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Diomidis Spinellis Publications

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Tools of the Trade: Cracking Software Reuse

Diomidis Spinellis

[Newton] said, "If I have seen further than others, it is because I've stood on the shoulders of giants." These days we stand on each other's feet!

— Richard Hamming

Sometimes we encounter ideas that inspire us for life. For me, this was a Unix command pipeline I came across in the '80s:

tr -cs A-Za-z '\n' |
tr A-Z a-z |
sort |
uniq |
comm -23 - /usr/dict/words

This will read a text document from its standard input and produce a list of misspelled words. It works by transforming all nonalphabetic characters into new lines, folding uppercase letters to lowercase, sorting the resultant list of words, removing duplicates, and finally printing those words that don't appear in the system dictionary. By fixing the system dictionary's location, which has moved over the years, I successfully tested the pipeline on modern FreeBSD and Linux systems. Impressively, on one of those increasingly common multiprocessor machines, the pipeline used 1.25 of the two available processors—a feat, even by modern standards. However, when I first saw the pipeline, portability and multiprocessor use weren't on my radar screen. What impressed me was how five straightforward commands, running on a relatively simple system and supporting a few powerful abstractions could achieve so much.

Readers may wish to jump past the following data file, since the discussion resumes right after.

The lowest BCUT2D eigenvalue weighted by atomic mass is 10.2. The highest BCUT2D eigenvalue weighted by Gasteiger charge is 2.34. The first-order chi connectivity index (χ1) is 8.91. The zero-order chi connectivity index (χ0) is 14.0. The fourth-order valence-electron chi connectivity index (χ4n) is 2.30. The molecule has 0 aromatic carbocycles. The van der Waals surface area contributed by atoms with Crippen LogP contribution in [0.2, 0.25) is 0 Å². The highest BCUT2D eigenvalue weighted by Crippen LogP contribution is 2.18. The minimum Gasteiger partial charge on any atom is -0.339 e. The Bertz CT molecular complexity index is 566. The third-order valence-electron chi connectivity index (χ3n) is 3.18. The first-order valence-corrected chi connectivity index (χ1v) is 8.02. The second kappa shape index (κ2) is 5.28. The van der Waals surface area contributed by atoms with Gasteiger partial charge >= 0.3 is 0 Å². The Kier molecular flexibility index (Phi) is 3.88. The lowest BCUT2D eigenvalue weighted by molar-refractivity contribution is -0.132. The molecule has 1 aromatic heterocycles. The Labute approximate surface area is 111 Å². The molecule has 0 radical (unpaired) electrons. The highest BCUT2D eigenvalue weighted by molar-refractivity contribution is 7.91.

I hoped life in computer science would be a series of such revelations, but I was in for disappointment. Things appeared to be going downhill from then on. I saw systems become increasingly complex, the tools that first impressed me fall into disuse, and the concept of reuse preached more than practiced. A "hello world" program in the then shiny new X Window System or Microsoft Windows was a 100-line affair. I felt our profession had hit a new low when I realized that a particularly successful ERP (enterprise resource planning) system used a proprietary in-house developed database and programming language. It seemed Hamming was right.

An unexpected picture

Yet, progress moves in surprising ways. Nowadays, I'm proud of our achievements and optimistic about our future. Look at figure 1, depicting a position of what became known as the Game of the Century: a chess game played between Donald Byrne and 13-year old Bobby Fischer on 17 October 1956. Although the game was remarkable, so is the ecosystem behind the picture.

Chessboard rendering
{{Chess diagram small|=
| tright
 8 |rd|  |  |qd|  |rd|kd|  |=
 7 |pd|pd|  |  |pd|pd|bd|pd|=
 6 |  |nd|pd|  |  |nd|pd|  |=
 5 |  |  |ql|  |  |  |bl|  |=
 4 |  |  |  |pl|pl|  |bd|  |=
 3 |  |  |nl|  |  |nl|  |  |=
 2 |pl|pl|  |  |  |pl|pl|pl|=
 1 |  |  |  |rl|kl|bl|  |rl|=
    a  b  c  d  e  f  g  h
| The position after 11. Bg5.
Figure 1. A chess board diagram and its layout description.

The picture on the left comes from the Wikipedia article on the game (, as of 21 October 2006). To create it, one of the article's 65 contributors wrote the layout appearing on the figure's right, using a readable and concise domain-specific mini-language. Despite what you might think, this chessboard description language isn't an inherent part of MediaWiki—Wikipedia's engine. Instead, it's a MediaWiki template: a parameterized, reusable formatting element. About a dozen people wrote this particular template, using MediaWiki's low-level constructs, such as tables and images.